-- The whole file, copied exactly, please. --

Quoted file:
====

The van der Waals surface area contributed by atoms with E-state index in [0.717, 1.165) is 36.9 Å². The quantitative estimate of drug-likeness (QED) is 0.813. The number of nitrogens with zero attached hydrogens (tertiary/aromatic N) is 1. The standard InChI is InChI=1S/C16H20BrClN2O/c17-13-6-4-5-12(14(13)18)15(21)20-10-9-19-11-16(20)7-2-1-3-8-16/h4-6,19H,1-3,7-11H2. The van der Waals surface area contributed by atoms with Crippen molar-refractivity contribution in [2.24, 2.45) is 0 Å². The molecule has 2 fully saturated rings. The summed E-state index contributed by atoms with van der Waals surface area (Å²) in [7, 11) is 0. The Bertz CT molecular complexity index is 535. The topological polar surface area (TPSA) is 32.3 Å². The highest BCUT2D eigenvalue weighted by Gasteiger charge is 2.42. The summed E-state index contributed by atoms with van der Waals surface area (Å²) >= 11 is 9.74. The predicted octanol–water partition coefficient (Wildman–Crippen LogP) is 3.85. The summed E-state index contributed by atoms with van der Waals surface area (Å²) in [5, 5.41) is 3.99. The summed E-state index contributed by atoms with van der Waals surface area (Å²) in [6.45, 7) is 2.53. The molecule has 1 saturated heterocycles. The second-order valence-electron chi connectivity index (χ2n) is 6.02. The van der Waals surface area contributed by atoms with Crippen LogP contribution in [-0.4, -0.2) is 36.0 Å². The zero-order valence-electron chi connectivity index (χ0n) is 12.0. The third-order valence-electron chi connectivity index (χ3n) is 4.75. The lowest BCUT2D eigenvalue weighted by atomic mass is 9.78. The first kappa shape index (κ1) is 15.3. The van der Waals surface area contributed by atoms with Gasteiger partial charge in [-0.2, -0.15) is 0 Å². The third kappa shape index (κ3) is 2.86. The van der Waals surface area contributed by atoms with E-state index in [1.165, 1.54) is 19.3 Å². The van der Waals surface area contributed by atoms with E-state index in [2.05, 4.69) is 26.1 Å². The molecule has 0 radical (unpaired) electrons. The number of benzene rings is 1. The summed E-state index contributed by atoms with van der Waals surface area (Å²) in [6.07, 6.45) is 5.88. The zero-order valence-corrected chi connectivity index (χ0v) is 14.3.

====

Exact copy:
The van der Waals surface area contributed by atoms with E-state index in [0.717, 1.165) is 36.9 Å². The quantitative estimate of drug-likeness (QED) is 0.813. The number of nitrogens with zero attached hydrogens (tertiary/aromatic N) is 1. The standard InChI is InChI=1S/C16H20BrClN2O/c17-13-6-4-5-12(14(13)18)15(21)20-10-9-19-11-16(20)7-2-1-3-8-16/h4-6,19H,1-3,7-11H2. The van der Waals surface area contributed by atoms with Crippen molar-refractivity contribution in [2.24, 2.45) is 0 Å². The molecule has 2 fully saturated rings. The summed E-state index contributed by atoms with van der Waals surface area (Å²) in [7, 11) is 0. The Bertz CT molecular complexity index is 535. The topological polar surface area (TPSA) is 32.3 Å². The highest BCUT2D eigenvalue weighted by Gasteiger charge is 2.42. The summed E-state index contributed by atoms with van der Waals surface area (Å²) >= 11 is 9.74. The predicted octanol–water partition coefficient (Wildman–Crippen LogP) is 3.85. The summed E-state index contributed by atoms with van der Waals surface area (Å²) in [5, 5.41) is 3.99. The summed E-state index contributed by atoms with van der Waals surface area (Å²) in [6.45, 7) is 2.53. The molecule has 1 saturated heterocycles. The second-order valence-electron chi connectivity index (χ2n) is 6.02. The van der Waals surface area contributed by atoms with Crippen LogP contribution in [-0.4, -0.2) is 36.0 Å². The zero-order valence-electron chi connectivity index (χ0n) is 12.0. The third-order valence-electron chi connectivity index (χ3n) is 4.75. The lowest BCUT2D eigenvalue weighted by atomic mass is 9.78. The first kappa shape index (κ1) is 15.3. The van der Waals surface area contributed by atoms with Gasteiger partial charge in [-0.2, -0.15) is 0 Å². The third kappa shape index (κ3) is 2.86. The van der Waals surface area contributed by atoms with E-state index in [1.165, 1.54) is 19.3 Å². The van der Waals surface area contributed by atoms with E-state index in [2.05, 4.69) is 26.1 Å². The molecule has 0 radical (unpaired) electrons. The number of benzene rings is 1. The summed E-state index contributed by atoms with van der Waals surface area (Å²) in [6.07, 6.45) is 5.88. The zero-order valence-corrected chi connectivity index (χ0v) is 14.3.